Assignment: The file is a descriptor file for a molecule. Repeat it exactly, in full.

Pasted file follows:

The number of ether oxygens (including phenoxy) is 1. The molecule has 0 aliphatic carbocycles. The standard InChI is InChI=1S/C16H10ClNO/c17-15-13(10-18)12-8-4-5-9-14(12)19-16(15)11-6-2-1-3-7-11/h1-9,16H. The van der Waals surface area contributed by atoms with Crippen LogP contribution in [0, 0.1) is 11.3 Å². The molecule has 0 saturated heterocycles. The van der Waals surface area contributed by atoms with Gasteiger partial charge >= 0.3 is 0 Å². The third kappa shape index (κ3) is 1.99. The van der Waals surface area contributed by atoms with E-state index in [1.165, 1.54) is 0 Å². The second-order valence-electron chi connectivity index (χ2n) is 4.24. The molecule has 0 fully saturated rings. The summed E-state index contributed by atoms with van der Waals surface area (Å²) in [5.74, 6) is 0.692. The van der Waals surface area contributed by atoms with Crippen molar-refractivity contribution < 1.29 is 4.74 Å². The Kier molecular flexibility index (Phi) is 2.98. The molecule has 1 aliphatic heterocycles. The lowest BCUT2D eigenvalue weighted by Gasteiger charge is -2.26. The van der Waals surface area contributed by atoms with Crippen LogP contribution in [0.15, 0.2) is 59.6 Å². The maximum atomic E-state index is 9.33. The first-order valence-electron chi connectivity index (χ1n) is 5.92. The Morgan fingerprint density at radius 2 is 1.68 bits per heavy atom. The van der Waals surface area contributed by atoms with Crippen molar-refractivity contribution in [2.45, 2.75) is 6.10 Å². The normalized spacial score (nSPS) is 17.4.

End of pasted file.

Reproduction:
The number of ether oxygens (including phenoxy) is 1. The molecule has 0 aliphatic carbocycles. The standard InChI is InChI=1S/C16H10ClNO/c17-15-13(10-18)12-8-4-5-9-14(12)19-16(15)11-6-2-1-3-7-11/h1-9,16H. The van der Waals surface area contributed by atoms with Crippen LogP contribution in [0, 0.1) is 11.3 Å². The molecule has 0 saturated heterocycles. The van der Waals surface area contributed by atoms with Gasteiger partial charge >= 0.3 is 0 Å². The third kappa shape index (κ3) is 1.99. The van der Waals surface area contributed by atoms with E-state index in [1.165, 1.54) is 0 Å². The second-order valence-electron chi connectivity index (χ2n) is 4.24. The molecule has 0 fully saturated rings. The summed E-state index contributed by atoms with van der Waals surface area (Å²) in [5.74, 6) is 0.692. The van der Waals surface area contributed by atoms with Crippen molar-refractivity contribution < 1.29 is 4.74 Å². The Kier molecular flexibility index (Phi) is 2.98. The molecule has 1 aliphatic heterocycles. The lowest BCUT2D eigenvalue weighted by Gasteiger charge is -2.26. The van der Waals surface area contributed by atoms with Crippen LogP contribution in [0.15, 0.2) is 59.6 Å². The maximum atomic E-state index is 9.33. The first-order valence-electron chi connectivity index (χ1n) is 5.92. The Morgan fingerprint density at radius 2 is 1.68 bits per heavy atom. The van der Waals surface area contributed by atoms with Crippen molar-refractivity contribution in [2.45, 2.75) is 6.10 Å². The normalized spacial score (nSPS) is 17.4.